Like it or not, IT companies have to ensure all their processes are compliant with the GDPR. Data processors and data controllers who violate this regulation will have to pay significant fines. Luckily, there are several ways of making AI compliant with the GDPR. Take a look at these GDPR-friendly methods of AI development.
We need to find a way to design and use machine learning algorithms in a way that is compliant with the GDPR, because they will generate value for both service providers and data subjects if done correctly.
GANs (Generative Adversarial Networks). Today, the trend in AI development is to use less data more efficiently rather than to accumulate lots of data. A GAN reduces the need for training data by generating input data with the help of output data. Basically, with this method, we take the input and try to figure out what the output will look like. To achieve this, we need to train two neural networks: a generator and a discriminator.
The generator learns how to put data together to generate an image that resembles the output. The discriminator learns how to tell the difference between real data and the data produced by the generator. The problem here is that GANs still require lots of data to be trained properly. So this method doesn’t eliminate the need for training data; it just allows us to reduce the amount of initial data and generate a lot of similar augmented data. But if we use a small number of initial datasets, we risk getting a biased AI model in the end. So generative adversarial neural networks don’t solve these issues fully, though they do allow us to decrease the need for initial data.
Federated learning is another method of reducing the need for data in AI development. Remarkably, it doesn’t require collecting data at all. In federated learning, personal data doesn’t leave the system that stores it. It’s never collected or uploaded to an AI’s computers. With federated learning, an AI model trains locally on each system with local data. Later, the trained model merges with the master model as an update. But the problem is that a locally trained AI model is limited, since it’s personalized. And even if no data leaves the device, the model is still largely based on personal data. Unfortunately, this contradicts the GDPR’s transparency principle.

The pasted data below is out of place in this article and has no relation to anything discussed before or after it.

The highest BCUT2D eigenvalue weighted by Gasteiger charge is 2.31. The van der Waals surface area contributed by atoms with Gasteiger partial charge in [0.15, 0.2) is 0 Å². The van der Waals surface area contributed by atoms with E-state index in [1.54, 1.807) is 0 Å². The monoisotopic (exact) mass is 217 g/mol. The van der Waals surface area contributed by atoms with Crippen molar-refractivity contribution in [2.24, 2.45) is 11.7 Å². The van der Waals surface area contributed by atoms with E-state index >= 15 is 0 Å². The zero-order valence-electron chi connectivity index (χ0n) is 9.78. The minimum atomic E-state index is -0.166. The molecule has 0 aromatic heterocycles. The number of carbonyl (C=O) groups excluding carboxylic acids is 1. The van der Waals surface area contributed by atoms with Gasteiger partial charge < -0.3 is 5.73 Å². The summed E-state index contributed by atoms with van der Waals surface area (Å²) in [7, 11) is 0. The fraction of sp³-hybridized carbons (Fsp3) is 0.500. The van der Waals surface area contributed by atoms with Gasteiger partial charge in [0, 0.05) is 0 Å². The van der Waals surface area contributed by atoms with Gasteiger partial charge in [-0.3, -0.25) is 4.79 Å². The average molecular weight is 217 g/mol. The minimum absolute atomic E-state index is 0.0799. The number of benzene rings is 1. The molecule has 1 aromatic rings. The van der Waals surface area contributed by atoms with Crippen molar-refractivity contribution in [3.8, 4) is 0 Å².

The AI model is personalized on the user’s phone. All the training data remains on the device and is not uploaded to the cloud.
Source: AI Google Blog
Transfer learning is a method that enables the effective reuse of prior work and leads to the democratization of artificial intelligence. In this case, the AI model doesn’t train from scratch. Instead, it takes an existing model and retrains itself using it to meet the current purpose. Since the AI model uses a pre-existing model, it takes significantly less computing resources and requires less data. But transfer learning works best when the previous model has been trained on a large dataset. Also, the previous model has to be reliable and not contain any biases. So transfer learning can minimize data use but doesn’t exclude the need for data fully.
The explainable AI (XAI) method helps to reduce the black box effect of artificial intelligence. The goal of explainable AI is to assist humans in understanding what’s happening under the hood of an AI system. With this method, an AI model can explain its decisions. It can also characterize its own abilities and give some insights about its future behavior. Explainable AI cannot directly reduce the need for data, but it allows us to understand which exact data is required to enhance model accuracy so researchers can extend the training dataset with required data only and not add a lot of meaningless data.
The simple truth is that all of these AI training methods we’ve mentioned are somewhat limited. They may comply with one GDPR principle but contradict another. This means that to train AI models properly and achieve great results, you’ll have to combine several methods.
The synergy of AI/ML and data can be of tremendous benefit to individuals and society, but organizations using AI systems must address the risks for data privacy rights and freedoms. To do that, AI market players should bring together the GDPR and machine learning. Tech companies have to revise their data privacy and artificial intelligence policies. Data controllers have to ensure that their AI systems don’t violate the regulation. Luckily, there are several methods of making AI compliant with GDPR. GANs, XAI, federated learning, transfer learning, and differential privacy can help you develop a GDPR-friendly artificial intelligence system.